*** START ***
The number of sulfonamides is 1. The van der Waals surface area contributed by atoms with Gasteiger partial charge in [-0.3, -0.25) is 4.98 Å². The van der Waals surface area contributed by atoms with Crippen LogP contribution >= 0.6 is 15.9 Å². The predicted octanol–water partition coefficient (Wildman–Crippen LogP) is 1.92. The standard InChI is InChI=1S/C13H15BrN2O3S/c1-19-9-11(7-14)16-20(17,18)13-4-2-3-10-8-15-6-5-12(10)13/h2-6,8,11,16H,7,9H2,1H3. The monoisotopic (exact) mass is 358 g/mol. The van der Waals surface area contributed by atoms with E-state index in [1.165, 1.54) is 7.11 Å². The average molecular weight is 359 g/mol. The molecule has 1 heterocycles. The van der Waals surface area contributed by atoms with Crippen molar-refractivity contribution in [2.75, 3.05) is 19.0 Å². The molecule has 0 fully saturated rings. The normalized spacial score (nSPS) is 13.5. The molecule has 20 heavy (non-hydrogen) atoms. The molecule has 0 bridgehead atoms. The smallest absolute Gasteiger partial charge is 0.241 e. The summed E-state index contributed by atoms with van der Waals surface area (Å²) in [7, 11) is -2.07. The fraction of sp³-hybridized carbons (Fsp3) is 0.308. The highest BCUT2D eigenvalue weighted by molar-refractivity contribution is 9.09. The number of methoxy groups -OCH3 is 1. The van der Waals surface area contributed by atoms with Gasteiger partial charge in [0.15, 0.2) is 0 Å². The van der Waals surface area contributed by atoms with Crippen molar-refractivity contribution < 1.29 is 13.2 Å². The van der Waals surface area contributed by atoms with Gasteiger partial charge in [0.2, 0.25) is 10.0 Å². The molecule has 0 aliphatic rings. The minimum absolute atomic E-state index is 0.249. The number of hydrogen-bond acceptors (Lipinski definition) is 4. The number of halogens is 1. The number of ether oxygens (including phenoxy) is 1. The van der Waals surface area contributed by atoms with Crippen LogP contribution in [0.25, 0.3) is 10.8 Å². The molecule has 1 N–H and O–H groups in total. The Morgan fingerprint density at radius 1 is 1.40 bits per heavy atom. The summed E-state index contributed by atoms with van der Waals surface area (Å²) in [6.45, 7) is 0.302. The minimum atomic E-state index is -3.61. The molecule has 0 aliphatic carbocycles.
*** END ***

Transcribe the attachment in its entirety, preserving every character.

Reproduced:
The number of sulfonamides is 1. The van der Waals surface area contributed by atoms with Gasteiger partial charge in [-0.3, -0.25) is 4.98 Å². The van der Waals surface area contributed by atoms with Crippen LogP contribution >= 0.6 is 15.9 Å². The predicted octanol–water partition coefficient (Wildman–Crippen LogP) is 1.92. The standard InChI is InChI=1S/C13H15BrN2O3S/c1-19-9-11(7-14)16-20(17,18)13-4-2-3-10-8-15-6-5-12(10)13/h2-6,8,11,16H,7,9H2,1H3. The monoisotopic (exact) mass is 358 g/mol. The van der Waals surface area contributed by atoms with E-state index in [1.165, 1.54) is 7.11 Å². The average molecular weight is 359 g/mol. The molecule has 1 heterocycles. The van der Waals surface area contributed by atoms with Crippen molar-refractivity contribution in [2.75, 3.05) is 19.0 Å². The molecule has 0 fully saturated rings. The normalized spacial score (nSPS) is 13.5. The molecule has 20 heavy (non-hydrogen) atoms. The molecule has 0 bridgehead atoms. The smallest absolute Gasteiger partial charge is 0.241 e. The summed E-state index contributed by atoms with van der Waals surface area (Å²) in [7, 11) is -2.07. The fraction of sp³-hybridized carbons (Fsp3) is 0.308. The highest BCUT2D eigenvalue weighted by molar-refractivity contribution is 9.09. The number of methoxy groups -OCH3 is 1. The van der Waals surface area contributed by atoms with Gasteiger partial charge in [0.15, 0.2) is 0 Å². The van der Waals surface area contributed by atoms with Crippen molar-refractivity contribution < 1.29 is 13.2 Å². The van der Waals surface area contributed by atoms with Gasteiger partial charge in [0.2, 0.25) is 10.0 Å². The molecule has 0 aliphatic rings. The minimum absolute atomic E-state index is 0.249. The number of hydrogen-bond acceptors (Lipinski definition) is 4. The number of halogens is 1. The number of ether oxygens (including phenoxy) is 1. The van der Waals surface area contributed by atoms with Crippen LogP contribution in [0.25, 0.3) is 10.8 Å². The molecule has 1 N–H and O–H groups in total. The Morgan fingerprint density at radius 1 is 1.40 bits per heavy atom. The summed E-state index contributed by atoms with van der Waals surface area (Å²) in [6.45, 7) is 0.302. The minimum atomic E-state index is -3.61. The molecule has 0 aliphatic carbocycles.